According to Ayurveda, body is composed of three fundamental elements called doshas, dhatus, malas. The doshas governs the physciologcal activities of the body, while the dhatus enter into the formation of a basic structure of a body cell, thereby performing some specific actions. The malas are substances which are partly utilised in the body and partly excreted in a modified form after serving their physiological functions. These three elements are said to be in a dynamic equilbrium with each other for the maintenance of health. Any imbalance or their relative preponderance in the body results in disease and decay.
The man has five senses and through these senses he perceives the external world in five different ways. The sense organs are the ears, the skin, the eyes, the tongue and the nose. Through these sense organs, the external object is not only perceived, but also absorbed into the human body in the form of energy. These five types of senses are the basis on which the entire universe is divided, grouped or classified in five different ways, and they are known as mahabutas. They are named as akasha(sky), vayu(air), agni(fire), jala(water) and prithvi (earth).
Importance of Doshas
Doshas, namely, vayu, pitta and kapha are spread all over the body. They regulate functions of every tissue cell and are present in each of them. When the sperm and the ovum unite in the uterus of the mother to form a zygote, the doshas present in them and outside them in the uterus cause certain characteristic features which in Ayurvedic parlance are known as prakriti.. If all the doshas are in the state of equilibrium, it gives rise to a healthy foetus, and the child born of it leads a very healthy life. If the doshas are very much in a disturbed state, then it either prevents conception, or does not allow the zygote to grow, or results in malformations. If, however, one or two of these doshas are in excess, they give rise to a type of physical constitution and psychic temperament of the individual born out of it. These characteristic features of the body and the mind remain with the individual throughout his life. It does not change, and any change in it is indicative of death. Seven types of prakriti are recognised in Ayurveda with their specific characteristics.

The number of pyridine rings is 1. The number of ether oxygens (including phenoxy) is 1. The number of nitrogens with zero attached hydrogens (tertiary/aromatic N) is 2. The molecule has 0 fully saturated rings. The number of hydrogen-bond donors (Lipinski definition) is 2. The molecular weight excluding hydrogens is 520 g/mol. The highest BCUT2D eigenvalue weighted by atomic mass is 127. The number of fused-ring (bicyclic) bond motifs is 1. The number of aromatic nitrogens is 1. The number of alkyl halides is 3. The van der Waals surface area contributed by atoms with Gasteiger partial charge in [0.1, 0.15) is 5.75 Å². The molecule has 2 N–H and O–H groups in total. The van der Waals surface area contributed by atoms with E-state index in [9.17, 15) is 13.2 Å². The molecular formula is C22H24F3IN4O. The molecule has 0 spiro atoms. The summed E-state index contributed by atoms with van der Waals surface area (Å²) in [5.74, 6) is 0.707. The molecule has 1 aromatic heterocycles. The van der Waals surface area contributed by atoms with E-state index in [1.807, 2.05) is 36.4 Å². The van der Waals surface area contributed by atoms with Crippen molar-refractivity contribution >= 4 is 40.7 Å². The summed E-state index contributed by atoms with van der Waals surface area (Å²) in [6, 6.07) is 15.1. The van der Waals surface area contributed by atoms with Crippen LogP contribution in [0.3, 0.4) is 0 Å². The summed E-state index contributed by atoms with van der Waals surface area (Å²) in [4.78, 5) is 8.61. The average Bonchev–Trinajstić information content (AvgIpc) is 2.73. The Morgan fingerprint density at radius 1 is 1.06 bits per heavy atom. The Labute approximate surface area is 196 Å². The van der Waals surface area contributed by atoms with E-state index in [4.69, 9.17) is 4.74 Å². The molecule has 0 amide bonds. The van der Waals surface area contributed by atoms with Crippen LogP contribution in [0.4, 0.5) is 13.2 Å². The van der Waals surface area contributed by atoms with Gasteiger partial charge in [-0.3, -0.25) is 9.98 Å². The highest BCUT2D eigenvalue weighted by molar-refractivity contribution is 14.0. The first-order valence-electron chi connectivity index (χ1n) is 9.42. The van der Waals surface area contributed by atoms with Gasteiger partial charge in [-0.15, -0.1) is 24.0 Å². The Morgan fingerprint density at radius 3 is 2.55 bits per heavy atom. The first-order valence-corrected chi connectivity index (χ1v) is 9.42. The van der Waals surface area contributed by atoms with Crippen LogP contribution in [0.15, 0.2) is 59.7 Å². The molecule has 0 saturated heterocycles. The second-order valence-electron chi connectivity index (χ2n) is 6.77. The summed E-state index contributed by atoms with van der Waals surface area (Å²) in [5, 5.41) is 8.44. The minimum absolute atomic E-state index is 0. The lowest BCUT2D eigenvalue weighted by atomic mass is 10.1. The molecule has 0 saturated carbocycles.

For Ayurvedic treatment, knowledge of prakriti is very important. For example, a person of vata prakriti is always likely to get vatika type of diseases and in him diseases of other types do not give much trouble, or are easily curable. To prevent the occurrence of diseases, the individual having vata prakriti should always avoid such factors as would aggravate vataand resort to vata-alleviating food, drinks and regime.
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